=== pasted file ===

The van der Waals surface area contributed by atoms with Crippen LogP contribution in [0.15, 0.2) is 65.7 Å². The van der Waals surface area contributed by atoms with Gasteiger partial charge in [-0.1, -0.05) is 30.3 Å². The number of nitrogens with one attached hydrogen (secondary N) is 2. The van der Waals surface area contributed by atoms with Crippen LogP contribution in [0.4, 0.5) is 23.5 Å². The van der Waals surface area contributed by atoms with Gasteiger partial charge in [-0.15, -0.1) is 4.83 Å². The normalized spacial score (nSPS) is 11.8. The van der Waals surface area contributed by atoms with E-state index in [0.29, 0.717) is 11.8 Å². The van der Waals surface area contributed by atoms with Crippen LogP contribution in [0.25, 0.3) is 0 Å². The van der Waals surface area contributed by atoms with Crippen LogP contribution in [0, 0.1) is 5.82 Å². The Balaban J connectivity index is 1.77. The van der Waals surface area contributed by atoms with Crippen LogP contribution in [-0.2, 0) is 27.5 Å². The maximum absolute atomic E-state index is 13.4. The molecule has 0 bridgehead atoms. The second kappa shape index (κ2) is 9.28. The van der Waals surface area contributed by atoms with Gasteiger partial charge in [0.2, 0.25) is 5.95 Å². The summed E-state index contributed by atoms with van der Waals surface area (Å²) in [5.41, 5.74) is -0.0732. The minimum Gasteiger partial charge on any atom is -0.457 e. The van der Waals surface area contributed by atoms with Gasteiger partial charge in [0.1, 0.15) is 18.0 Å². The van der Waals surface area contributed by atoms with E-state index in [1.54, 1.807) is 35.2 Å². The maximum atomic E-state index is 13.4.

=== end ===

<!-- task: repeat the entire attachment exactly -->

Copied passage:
The van der Waals surface area contributed by atoms with Crippen LogP contribution in [0.15, 0.2) is 65.7 Å². The van der Waals surface area contributed by atoms with Gasteiger partial charge in [-0.1, -0.05) is 30.3 Å². The number of nitrogens with one attached hydrogen (secondary N) is 2. The van der Waals surface area contributed by atoms with Crippen LogP contribution in [0.4, 0.5) is 23.5 Å². The van der Waals surface area contributed by atoms with Gasteiger partial charge in [-0.15, -0.1) is 4.83 Å². The normalized spacial score (nSPS) is 11.8. The van der Waals surface area contributed by atoms with E-state index in [0.29, 0.717) is 11.8 Å². The van der Waals surface area contributed by atoms with Crippen LogP contribution in [0.25, 0.3) is 0 Å². The van der Waals surface area contributed by atoms with Crippen LogP contribution in [0, 0.1) is 5.82 Å². The Balaban J connectivity index is 1.77. The van der Waals surface area contributed by atoms with Crippen LogP contribution in [-0.2, 0) is 27.5 Å². The maximum absolute atomic E-state index is 13.4. The molecule has 0 bridgehead atoms. The second kappa shape index (κ2) is 9.28. The van der Waals surface area contributed by atoms with Gasteiger partial charge in [0.2, 0.25) is 5.95 Å². The summed E-state index contributed by atoms with van der Waals surface area (Å²) in [5.41, 5.74) is -0.0732. The minimum Gasteiger partial charge on any atom is -0.457 e. The van der Waals surface area contributed by atoms with Gasteiger partial charge in [0.1, 0.15) is 18.0 Å². The van der Waals surface area contributed by atoms with E-state index in [1.54, 1.807) is 35.2 Å². The maximum atomic E-state index is 13.4.